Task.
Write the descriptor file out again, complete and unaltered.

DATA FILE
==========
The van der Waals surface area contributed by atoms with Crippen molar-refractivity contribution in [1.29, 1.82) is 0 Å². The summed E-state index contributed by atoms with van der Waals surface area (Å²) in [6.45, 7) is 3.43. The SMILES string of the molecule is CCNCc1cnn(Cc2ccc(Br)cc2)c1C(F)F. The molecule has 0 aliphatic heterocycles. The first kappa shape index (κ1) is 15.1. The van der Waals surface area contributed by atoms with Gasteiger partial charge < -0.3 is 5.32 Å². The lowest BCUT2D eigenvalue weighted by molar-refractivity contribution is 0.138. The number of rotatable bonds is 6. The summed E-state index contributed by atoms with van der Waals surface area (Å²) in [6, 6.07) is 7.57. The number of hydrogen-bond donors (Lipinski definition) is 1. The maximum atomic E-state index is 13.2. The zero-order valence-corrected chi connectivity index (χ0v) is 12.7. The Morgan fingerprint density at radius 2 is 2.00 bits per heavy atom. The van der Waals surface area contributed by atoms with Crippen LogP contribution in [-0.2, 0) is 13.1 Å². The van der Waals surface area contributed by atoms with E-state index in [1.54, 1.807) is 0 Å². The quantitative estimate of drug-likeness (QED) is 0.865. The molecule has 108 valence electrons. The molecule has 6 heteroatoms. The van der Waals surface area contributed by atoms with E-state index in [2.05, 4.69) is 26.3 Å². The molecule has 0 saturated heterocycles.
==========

The van der Waals surface area contributed by atoms with Crippen molar-refractivity contribution in [1.29, 1.82) is 0 Å². The summed E-state index contributed by atoms with van der Waals surface area (Å²) in [6.45, 7) is 3.43. The SMILES string of the molecule is CCNCc1cnn(Cc2ccc(Br)cc2)c1C(F)F. The molecule has 0 aliphatic heterocycles. The first kappa shape index (κ1) is 15.1. The van der Waals surface area contributed by atoms with Gasteiger partial charge < -0.3 is 5.32 Å². The lowest BCUT2D eigenvalue weighted by molar-refractivity contribution is 0.138. The number of rotatable bonds is 6. The summed E-state index contributed by atoms with van der Waals surface area (Å²) in [6, 6.07) is 7.57. The number of hydrogen-bond donors (Lipinski definition) is 1. The maximum atomic E-state index is 13.2. The zero-order valence-corrected chi connectivity index (χ0v) is 12.7. The Morgan fingerprint density at radius 2 is 2.00 bits per heavy atom. The van der Waals surface area contributed by atoms with Crippen LogP contribution in [-0.2, 0) is 13.1 Å². The van der Waals surface area contributed by atoms with E-state index in [1.54, 1.807) is 0 Å². The quantitative estimate of drug-likeness (QED) is 0.865. The molecule has 108 valence electrons. The molecule has 6 heteroatoms. The van der Waals surface area contributed by atoms with E-state index in [2.05, 4.69) is 26.3 Å². The molecule has 0 saturated heterocycles.